Take-The-Best Heuristic In A Nutshell

The take-the-best heuristic is a decision-making shortcut that helps an individual choose between several alternatives. The take-the-best (TTB) heuristic decides between two or more alternatives based on a single good attribute, otherwise known as a cue. In the process, less desirable attributes are ignored.

Understanding the take-the-best heuristic

It was discovered by psychologists Gerd Gigerenzer and Daniel Goldstein as part of their research on human decision making. They found that the heuristic, which sometimes ignores large amounts of information, could lead to superior performance in many real-world scenarios.

In a 2013 study, researchers found that experienced airport customs staff used the heuristic to select travelers for body searches. To aid in their decision, the officers used attributes such as nationality, amount of luggage, and airport of origin.

The effect can also be seen during elections, where citizens choose a candidate based on whether they satisfy one attribute such as a foreign or economic policy.

The TTB decision-making process

Imagine that someone has been asked to determine the larger of two American cities.

  1. The decision-maker begins by considering the attributes (cues) of American cities. In this example, attributes may be the presence of an airport, freeway system, or the total square mileage of the urban area. Whatever the example, however, attributes must be binary (“yes” or “no”) in nature.
  2. The decision-maker then orders the attributes based on their ability to predict the criterion being judged – or which of the two cities is larger. Attributes are ranked according to cue validity, or the probability that a criterion falls in a particular category given a particular cue. In other words, is the cue of a freeway system likely to successfully predict the larger of the two cities?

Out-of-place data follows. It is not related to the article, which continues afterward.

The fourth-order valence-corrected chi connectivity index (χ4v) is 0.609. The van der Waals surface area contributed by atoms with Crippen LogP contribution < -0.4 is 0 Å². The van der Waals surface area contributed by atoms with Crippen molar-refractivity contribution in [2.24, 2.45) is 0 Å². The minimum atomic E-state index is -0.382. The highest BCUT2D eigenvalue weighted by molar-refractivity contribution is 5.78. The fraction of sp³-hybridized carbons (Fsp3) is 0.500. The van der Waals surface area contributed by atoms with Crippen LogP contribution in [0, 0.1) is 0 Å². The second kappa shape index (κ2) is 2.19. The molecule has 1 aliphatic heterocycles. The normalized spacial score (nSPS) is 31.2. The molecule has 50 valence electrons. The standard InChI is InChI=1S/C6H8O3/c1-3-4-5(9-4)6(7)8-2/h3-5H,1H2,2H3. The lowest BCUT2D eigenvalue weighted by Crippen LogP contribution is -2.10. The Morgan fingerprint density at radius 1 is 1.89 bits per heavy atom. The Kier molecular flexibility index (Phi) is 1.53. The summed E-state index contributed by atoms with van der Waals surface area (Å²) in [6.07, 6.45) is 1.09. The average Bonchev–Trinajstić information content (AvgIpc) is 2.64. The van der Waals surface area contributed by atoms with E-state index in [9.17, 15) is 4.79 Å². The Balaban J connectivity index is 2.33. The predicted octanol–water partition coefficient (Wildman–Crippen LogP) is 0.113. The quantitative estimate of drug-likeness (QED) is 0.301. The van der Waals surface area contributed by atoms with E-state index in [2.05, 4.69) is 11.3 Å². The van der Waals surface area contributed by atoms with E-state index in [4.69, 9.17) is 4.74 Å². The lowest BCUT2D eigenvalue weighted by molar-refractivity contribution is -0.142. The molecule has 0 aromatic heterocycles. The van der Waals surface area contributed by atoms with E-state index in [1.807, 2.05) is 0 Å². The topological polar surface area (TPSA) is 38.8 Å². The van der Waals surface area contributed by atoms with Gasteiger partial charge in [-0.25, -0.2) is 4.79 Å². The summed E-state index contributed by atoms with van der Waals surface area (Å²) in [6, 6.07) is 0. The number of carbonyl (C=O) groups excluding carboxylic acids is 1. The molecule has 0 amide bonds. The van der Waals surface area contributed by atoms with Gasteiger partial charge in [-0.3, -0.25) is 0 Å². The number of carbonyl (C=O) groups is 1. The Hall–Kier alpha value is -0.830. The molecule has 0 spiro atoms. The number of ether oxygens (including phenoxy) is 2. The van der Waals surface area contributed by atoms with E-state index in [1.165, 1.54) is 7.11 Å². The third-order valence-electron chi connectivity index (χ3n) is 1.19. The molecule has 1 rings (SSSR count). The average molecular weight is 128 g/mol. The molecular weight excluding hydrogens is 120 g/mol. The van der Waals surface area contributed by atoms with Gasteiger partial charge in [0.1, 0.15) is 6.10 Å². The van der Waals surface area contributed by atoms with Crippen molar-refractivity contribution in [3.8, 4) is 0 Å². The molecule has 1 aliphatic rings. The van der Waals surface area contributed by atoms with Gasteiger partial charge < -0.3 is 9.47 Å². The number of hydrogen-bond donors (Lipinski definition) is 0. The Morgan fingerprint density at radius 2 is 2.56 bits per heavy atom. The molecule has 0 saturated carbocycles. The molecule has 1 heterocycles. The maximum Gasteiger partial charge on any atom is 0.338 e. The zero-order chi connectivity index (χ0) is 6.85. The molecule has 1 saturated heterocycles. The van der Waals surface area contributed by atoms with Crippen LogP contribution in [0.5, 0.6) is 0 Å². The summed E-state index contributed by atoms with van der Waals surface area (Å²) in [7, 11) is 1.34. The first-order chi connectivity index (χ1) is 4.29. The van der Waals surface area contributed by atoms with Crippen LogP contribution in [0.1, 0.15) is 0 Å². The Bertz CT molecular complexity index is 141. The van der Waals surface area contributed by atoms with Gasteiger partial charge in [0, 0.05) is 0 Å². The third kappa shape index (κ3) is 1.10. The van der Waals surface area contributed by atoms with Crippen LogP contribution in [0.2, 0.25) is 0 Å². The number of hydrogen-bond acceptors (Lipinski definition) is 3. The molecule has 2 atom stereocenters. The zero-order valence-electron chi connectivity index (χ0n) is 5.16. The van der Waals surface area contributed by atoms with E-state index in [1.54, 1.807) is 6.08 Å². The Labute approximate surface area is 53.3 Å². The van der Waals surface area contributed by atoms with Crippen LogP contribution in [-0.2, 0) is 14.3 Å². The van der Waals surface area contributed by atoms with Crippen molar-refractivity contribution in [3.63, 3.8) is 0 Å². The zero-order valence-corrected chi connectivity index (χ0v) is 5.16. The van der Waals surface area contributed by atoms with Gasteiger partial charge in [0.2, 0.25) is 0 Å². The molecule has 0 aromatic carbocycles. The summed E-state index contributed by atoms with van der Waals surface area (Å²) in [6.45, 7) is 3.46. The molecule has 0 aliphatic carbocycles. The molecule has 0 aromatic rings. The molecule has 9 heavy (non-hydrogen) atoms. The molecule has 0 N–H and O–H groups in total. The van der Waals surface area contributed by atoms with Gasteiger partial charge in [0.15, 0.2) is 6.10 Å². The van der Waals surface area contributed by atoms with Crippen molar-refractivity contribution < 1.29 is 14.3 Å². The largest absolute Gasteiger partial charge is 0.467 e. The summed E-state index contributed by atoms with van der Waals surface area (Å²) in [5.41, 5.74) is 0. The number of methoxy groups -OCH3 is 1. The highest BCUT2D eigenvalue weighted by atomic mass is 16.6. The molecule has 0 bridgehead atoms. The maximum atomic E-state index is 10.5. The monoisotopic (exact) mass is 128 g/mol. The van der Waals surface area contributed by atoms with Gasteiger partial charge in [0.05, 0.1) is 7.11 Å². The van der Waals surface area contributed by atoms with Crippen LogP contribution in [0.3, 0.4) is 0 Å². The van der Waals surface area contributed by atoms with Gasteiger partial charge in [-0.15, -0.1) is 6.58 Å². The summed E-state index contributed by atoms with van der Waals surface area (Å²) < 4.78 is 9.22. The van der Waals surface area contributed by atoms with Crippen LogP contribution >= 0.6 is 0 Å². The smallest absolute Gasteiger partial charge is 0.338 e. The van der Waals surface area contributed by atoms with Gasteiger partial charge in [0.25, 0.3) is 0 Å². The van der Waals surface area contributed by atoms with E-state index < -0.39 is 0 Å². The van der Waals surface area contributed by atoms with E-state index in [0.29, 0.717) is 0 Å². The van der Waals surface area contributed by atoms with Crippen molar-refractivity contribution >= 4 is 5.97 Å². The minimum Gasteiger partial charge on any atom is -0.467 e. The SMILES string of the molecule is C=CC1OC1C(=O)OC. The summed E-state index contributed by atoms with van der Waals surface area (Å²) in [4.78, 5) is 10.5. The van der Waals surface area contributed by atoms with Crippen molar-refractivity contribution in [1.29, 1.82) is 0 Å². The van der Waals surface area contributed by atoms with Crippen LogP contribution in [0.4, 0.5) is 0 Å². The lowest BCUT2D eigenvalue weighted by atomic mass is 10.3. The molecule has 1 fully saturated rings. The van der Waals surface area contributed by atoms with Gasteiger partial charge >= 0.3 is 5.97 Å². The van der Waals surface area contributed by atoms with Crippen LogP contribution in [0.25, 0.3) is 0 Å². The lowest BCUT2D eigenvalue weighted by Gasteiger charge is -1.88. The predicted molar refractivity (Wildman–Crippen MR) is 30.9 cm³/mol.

3. When comparing attributes, the individual assigns a value of 1 (yes) or 0 (no) depending on whether the attribute is present in each city. Both cities may possess the first cue, an airport, giving them a cue value of 1. However, this means that the presence of an airport alone does not discriminate between the two cities. Put differently, airports are not a good predictor of city size.
  4. The individual then moves to the cue with the next highest validity, which they determine is the presence of a freeway system. They find that City A does have a freeway, giving it a cue value of 1. City B does not, giving it a cue value of 0. At this point, the decision-maker concludes that City A is larger because the freeway attribute has a high discriminatory value. This means that the attribute has a higher likelihood of allowing the decision-maker to successfully chose between the two alternatives. 

Limitations to the take-the-best heuristic

The TTB heuristic is a so-called “fast-and-frugal” strategy that reduces cognitive load.

However, it is not immune to overthinking. The strategy is vulnerable to decision-makers who continue past the stopping point, defined as the point where a cue with a high discriminatory value is found. By considering more information than is required, cognitive load increases and then impedes decision-making ability.

Furthermore, individuals may not be able to rank attributes based on their predictive ability. This can result in attribute comparisons that have no bearing on the successful selection of a criterion.

Key takeaways

  • The take-the-best heuristic is a “fast-and-frugal” decision-making strategy that helps individuals choose between two or more alternatives.
  • The take-the-best heuristic is based on research that suggests that decisions leading to superior performance can be made with large amounts of information.
  • While the take-the-best heuristic reduces cognitive load, practitioners who ignore the stopping point must necessarily consider more information to decide. In some cases, this can increase cognitive load. 

Related Case Studies

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